A St. Patrick’s Day inspired throwback post from September 2013.
I have found multiple four-leaf clovers in my backyard, and that is undeniably awesome, whether you’re superstitious or not. I have them all taped onto index cards with the date I found them. Hooly has one such card inside her baby book. My yard is clearly fertile ground for special goodness.
This used to be my story. Until today.
Today I went into the yard to cut rosemary for dinner, and I scanned the overgrown garden as I am apt to do.
A-ha! I spot one.
And another. And another. And another…
Crap. No one is this lucky.
Then I notice new growth of a distinctly different plant in another part of the garden–fluffy patches of what I can best describe as real clover, shamrock clover, that is (all three-leafed of course), and the somber, unlucky realization sets in.
I have been collecting imposter weeds on index cards since 2009.
A member of the clover family at best, but certainly not a shamrock by any means. Undeniably disappointing, whether you’re superstitious or not.
But here’s the thing. Something good happened after finding every one of my four-leaf fake clovers. Not immediately after, but within a month or two. And not just front-row parking spot good. Big stuff, like getting my first teaching job, falling in love, seeing the first healthy Hooly sonogram.
That’s called a coincidence, someone tells me.
And that’s probably the truth. It’s not like I’m suggesting that clover alone, in any shape or form, has mystical powers.
But every time I found what I believed to be a four-leaf clover, I started looking for something good to happen. My outlook shifted. I became positively expectant. And there is power somewhere in that.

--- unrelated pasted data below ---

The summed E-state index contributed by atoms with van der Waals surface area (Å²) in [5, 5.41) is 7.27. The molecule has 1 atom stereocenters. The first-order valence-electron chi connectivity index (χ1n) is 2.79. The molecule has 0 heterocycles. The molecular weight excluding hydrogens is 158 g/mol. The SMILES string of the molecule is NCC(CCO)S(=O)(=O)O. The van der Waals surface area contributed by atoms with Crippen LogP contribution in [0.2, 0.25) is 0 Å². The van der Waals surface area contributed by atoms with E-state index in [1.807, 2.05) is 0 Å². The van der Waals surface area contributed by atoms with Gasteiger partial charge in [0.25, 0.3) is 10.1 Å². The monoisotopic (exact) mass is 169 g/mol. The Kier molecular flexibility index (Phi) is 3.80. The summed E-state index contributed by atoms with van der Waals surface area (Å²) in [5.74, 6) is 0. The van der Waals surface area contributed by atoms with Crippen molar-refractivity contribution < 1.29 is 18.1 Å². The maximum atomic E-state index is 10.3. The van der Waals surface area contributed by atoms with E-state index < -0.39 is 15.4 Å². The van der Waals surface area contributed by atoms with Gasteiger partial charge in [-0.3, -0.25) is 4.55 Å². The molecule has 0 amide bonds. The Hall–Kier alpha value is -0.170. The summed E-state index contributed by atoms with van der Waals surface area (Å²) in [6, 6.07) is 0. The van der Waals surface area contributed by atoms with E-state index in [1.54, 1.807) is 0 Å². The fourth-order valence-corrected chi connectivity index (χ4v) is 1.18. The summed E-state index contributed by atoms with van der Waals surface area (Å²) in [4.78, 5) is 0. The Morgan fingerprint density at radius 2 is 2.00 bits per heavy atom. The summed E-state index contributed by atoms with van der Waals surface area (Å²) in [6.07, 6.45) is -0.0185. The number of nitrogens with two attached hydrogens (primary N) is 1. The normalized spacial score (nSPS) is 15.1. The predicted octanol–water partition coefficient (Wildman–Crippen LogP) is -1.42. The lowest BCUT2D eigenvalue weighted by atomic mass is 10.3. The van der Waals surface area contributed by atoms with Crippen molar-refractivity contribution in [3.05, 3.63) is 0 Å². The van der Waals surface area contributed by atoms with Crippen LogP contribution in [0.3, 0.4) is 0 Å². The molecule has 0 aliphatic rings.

After all, our lives pivot on perceptions. We see what we want to see, and that’s what we go looking for.
When I went out to the backyard today, the voice in my head said, Look for a four-leaf clover. There will be one today, and you could really use it right now.
And after I had my moment of feeling duped and deflated, that phrase came back into my head. You could really use it right now.
And it became clear. It isn’t the four-leaf clover I need right now, it is the feeling that comes after finding one. What I need right now is hope. That’s what’s been missing lately. That’s what I was really looking to find out there in the garden.
So I guess it doesn’t matter then, that my carefully collected good omen leaves have turned out to be not what I thought they were. Because, fake or not, they still renewed my hope. They gave me good intentions to put out into my world.
And I may be confused about most everything, but I’m pretty sure that our best bet in this life is to just keep sending out into the universe that which we hope to get back.
So, for now at least, I will hold on to my index cards. Not because they’re lucky, but because of how they will remind me.